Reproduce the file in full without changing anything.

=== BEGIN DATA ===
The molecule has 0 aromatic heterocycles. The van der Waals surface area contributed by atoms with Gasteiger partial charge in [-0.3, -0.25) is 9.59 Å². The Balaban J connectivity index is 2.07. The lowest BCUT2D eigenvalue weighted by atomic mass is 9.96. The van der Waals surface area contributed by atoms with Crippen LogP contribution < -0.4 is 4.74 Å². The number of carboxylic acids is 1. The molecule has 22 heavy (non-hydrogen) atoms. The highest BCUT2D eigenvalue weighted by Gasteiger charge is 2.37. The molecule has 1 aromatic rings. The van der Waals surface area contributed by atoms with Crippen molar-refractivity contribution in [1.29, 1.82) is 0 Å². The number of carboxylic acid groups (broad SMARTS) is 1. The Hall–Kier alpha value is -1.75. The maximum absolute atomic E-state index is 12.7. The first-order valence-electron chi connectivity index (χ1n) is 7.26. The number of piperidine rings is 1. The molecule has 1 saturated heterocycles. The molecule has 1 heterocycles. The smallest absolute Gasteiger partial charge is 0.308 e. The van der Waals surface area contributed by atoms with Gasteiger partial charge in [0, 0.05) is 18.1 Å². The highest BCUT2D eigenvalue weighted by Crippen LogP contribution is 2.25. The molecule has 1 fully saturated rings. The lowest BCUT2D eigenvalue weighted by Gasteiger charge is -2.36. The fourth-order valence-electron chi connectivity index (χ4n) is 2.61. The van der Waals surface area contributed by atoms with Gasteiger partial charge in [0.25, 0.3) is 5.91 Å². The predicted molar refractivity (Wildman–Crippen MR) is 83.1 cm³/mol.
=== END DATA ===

The molecule has 0 aromatic heterocycles. The van der Waals surface area contributed by atoms with Gasteiger partial charge in [-0.3, -0.25) is 9.59 Å². The Balaban J connectivity index is 2.07. The lowest BCUT2D eigenvalue weighted by atomic mass is 9.96. The van der Waals surface area contributed by atoms with Crippen LogP contribution < -0.4 is 4.74 Å². The number of carboxylic acids is 1. The molecule has 22 heavy (non-hydrogen) atoms. The highest BCUT2D eigenvalue weighted by Gasteiger charge is 2.37. The molecule has 1 aromatic rings. The van der Waals surface area contributed by atoms with Crippen molar-refractivity contribution in [1.29, 1.82) is 0 Å². The number of carboxylic acid groups (broad SMARTS) is 1. The Hall–Kier alpha value is -1.75. The maximum absolute atomic E-state index is 12.7. The first-order valence-electron chi connectivity index (χ1n) is 7.26. The number of piperidine rings is 1. The molecule has 1 saturated heterocycles. The molecule has 1 heterocycles. The smallest absolute Gasteiger partial charge is 0.308 e. The van der Waals surface area contributed by atoms with Gasteiger partial charge in [0, 0.05) is 18.1 Å². The highest BCUT2D eigenvalue weighted by Crippen LogP contribution is 2.25. The molecule has 1 fully saturated rings. The lowest BCUT2D eigenvalue weighted by Gasteiger charge is -2.36. The fourth-order valence-electron chi connectivity index (χ4n) is 2.61. The van der Waals surface area contributed by atoms with Gasteiger partial charge in [0.25, 0.3) is 5.91 Å². The predicted molar refractivity (Wildman–Crippen MR) is 83.1 cm³/mol.